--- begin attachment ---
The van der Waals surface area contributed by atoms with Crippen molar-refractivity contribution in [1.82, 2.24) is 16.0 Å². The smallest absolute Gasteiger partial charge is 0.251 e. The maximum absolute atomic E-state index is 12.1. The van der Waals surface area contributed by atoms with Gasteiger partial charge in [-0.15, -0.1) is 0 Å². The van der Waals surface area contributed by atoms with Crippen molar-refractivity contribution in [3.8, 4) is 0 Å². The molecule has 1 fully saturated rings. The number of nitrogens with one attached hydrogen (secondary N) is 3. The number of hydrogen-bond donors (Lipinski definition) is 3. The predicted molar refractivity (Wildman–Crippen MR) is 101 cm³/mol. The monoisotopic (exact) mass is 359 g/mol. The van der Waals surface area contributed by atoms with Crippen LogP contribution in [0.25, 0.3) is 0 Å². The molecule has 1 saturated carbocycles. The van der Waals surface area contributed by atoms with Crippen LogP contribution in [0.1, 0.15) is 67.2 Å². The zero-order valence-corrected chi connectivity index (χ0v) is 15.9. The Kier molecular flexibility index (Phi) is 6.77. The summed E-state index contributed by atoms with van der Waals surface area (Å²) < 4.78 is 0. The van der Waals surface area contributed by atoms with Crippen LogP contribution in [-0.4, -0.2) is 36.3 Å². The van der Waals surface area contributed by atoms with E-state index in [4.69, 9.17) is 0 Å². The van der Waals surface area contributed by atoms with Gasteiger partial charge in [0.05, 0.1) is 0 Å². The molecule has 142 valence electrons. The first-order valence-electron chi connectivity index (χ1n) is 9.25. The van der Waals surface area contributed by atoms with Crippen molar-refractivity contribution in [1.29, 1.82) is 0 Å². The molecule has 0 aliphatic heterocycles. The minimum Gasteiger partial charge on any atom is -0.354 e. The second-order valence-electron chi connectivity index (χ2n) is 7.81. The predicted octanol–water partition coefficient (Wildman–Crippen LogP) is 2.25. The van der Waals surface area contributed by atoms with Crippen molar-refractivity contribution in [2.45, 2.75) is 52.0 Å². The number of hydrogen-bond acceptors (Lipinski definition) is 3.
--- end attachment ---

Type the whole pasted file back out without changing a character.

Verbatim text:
The van der Waals surface area contributed by atoms with Crippen molar-refractivity contribution in [1.82, 2.24) is 16.0 Å². The smallest absolute Gasteiger partial charge is 0.251 e. The maximum absolute atomic E-state index is 12.1. The van der Waals surface area contributed by atoms with Gasteiger partial charge in [-0.15, -0.1) is 0 Å². The van der Waals surface area contributed by atoms with Crippen molar-refractivity contribution in [3.8, 4) is 0 Å². The molecule has 1 fully saturated rings. The number of nitrogens with one attached hydrogen (secondary N) is 3. The number of hydrogen-bond donors (Lipinski definition) is 3. The predicted molar refractivity (Wildman–Crippen MR) is 101 cm³/mol. The monoisotopic (exact) mass is 359 g/mol. The van der Waals surface area contributed by atoms with Crippen LogP contribution in [0.25, 0.3) is 0 Å². The molecule has 1 saturated carbocycles. The van der Waals surface area contributed by atoms with Crippen LogP contribution in [0.1, 0.15) is 67.2 Å². The zero-order valence-corrected chi connectivity index (χ0v) is 15.9. The Kier molecular flexibility index (Phi) is 6.77. The summed E-state index contributed by atoms with van der Waals surface area (Å²) < 4.78 is 0. The van der Waals surface area contributed by atoms with Crippen LogP contribution in [-0.4, -0.2) is 36.3 Å². The van der Waals surface area contributed by atoms with E-state index in [4.69, 9.17) is 0 Å². The van der Waals surface area contributed by atoms with Gasteiger partial charge in [0.05, 0.1) is 0 Å². The molecule has 142 valence electrons. The first-order valence-electron chi connectivity index (χ1n) is 9.25. The van der Waals surface area contributed by atoms with Crippen molar-refractivity contribution in [1.29, 1.82) is 0 Å². The molecule has 0 aliphatic heterocycles. The minimum Gasteiger partial charge on any atom is -0.354 e. The second-order valence-electron chi connectivity index (χ2n) is 7.81. The predicted octanol–water partition coefficient (Wildman–Crippen LogP) is 2.25. The van der Waals surface area contributed by atoms with Crippen molar-refractivity contribution in [2.45, 2.75) is 52.0 Å². The number of hydrogen-bond acceptors (Lipinski definition) is 3.